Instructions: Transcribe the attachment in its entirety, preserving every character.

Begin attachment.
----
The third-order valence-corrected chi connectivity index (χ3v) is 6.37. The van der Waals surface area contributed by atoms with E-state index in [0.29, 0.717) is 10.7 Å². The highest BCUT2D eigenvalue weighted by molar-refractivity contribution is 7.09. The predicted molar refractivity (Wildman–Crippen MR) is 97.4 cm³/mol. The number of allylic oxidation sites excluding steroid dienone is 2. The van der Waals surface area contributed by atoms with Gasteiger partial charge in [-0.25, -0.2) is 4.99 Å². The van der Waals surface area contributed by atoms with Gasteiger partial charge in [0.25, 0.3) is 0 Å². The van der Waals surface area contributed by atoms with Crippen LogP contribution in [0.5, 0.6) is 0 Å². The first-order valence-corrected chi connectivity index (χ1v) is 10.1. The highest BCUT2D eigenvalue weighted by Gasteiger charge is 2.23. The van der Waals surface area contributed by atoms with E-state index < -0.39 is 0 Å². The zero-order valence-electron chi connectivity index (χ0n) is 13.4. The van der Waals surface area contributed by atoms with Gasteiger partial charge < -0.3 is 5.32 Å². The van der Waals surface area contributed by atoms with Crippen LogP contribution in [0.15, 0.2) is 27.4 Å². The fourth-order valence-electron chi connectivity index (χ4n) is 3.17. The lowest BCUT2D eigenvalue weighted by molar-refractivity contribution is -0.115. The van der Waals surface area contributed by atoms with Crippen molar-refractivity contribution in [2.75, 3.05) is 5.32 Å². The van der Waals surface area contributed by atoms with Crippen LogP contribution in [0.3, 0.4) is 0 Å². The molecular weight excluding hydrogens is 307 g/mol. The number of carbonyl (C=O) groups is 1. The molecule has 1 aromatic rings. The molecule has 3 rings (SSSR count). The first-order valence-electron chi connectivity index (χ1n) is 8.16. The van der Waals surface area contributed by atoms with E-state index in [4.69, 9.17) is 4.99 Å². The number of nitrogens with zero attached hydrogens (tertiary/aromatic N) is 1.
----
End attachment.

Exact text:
The third-order valence-corrected chi connectivity index (χ3v) is 6.37. The van der Waals surface area contributed by atoms with E-state index in [0.29, 0.717) is 10.7 Å². The highest BCUT2D eigenvalue weighted by molar-refractivity contribution is 7.09. The predicted molar refractivity (Wildman–Crippen MR) is 97.4 cm³/mol. The number of allylic oxidation sites excluding steroid dienone is 2. The van der Waals surface area contributed by atoms with Gasteiger partial charge in [-0.25, -0.2) is 4.99 Å². The van der Waals surface area contributed by atoms with Gasteiger partial charge in [0.25, 0.3) is 0 Å². The van der Waals surface area contributed by atoms with Crippen LogP contribution in [0.5, 0.6) is 0 Å². The first-order valence-corrected chi connectivity index (χ1v) is 10.1. The highest BCUT2D eigenvalue weighted by Gasteiger charge is 2.23. The van der Waals surface area contributed by atoms with E-state index < -0.39 is 0 Å². The zero-order valence-electron chi connectivity index (χ0n) is 13.4. The van der Waals surface area contributed by atoms with Gasteiger partial charge < -0.3 is 5.32 Å². The van der Waals surface area contributed by atoms with Crippen LogP contribution in [0.15, 0.2) is 27.4 Å². The fourth-order valence-electron chi connectivity index (χ4n) is 3.17. The lowest BCUT2D eigenvalue weighted by molar-refractivity contribution is -0.115. The van der Waals surface area contributed by atoms with Crippen molar-refractivity contribution in [2.75, 3.05) is 5.32 Å². The van der Waals surface area contributed by atoms with Crippen LogP contribution in [0.3, 0.4) is 0 Å². The molecular weight excluding hydrogens is 307 g/mol. The number of carbonyl (C=O) groups is 1. The molecule has 1 aromatic rings. The molecule has 3 rings (SSSR count). The first-order valence-electron chi connectivity index (χ1n) is 8.16. The van der Waals surface area contributed by atoms with E-state index in [4.69, 9.17) is 4.99 Å². The number of nitrogens with zero attached hydrogens (tertiary/aromatic N) is 1.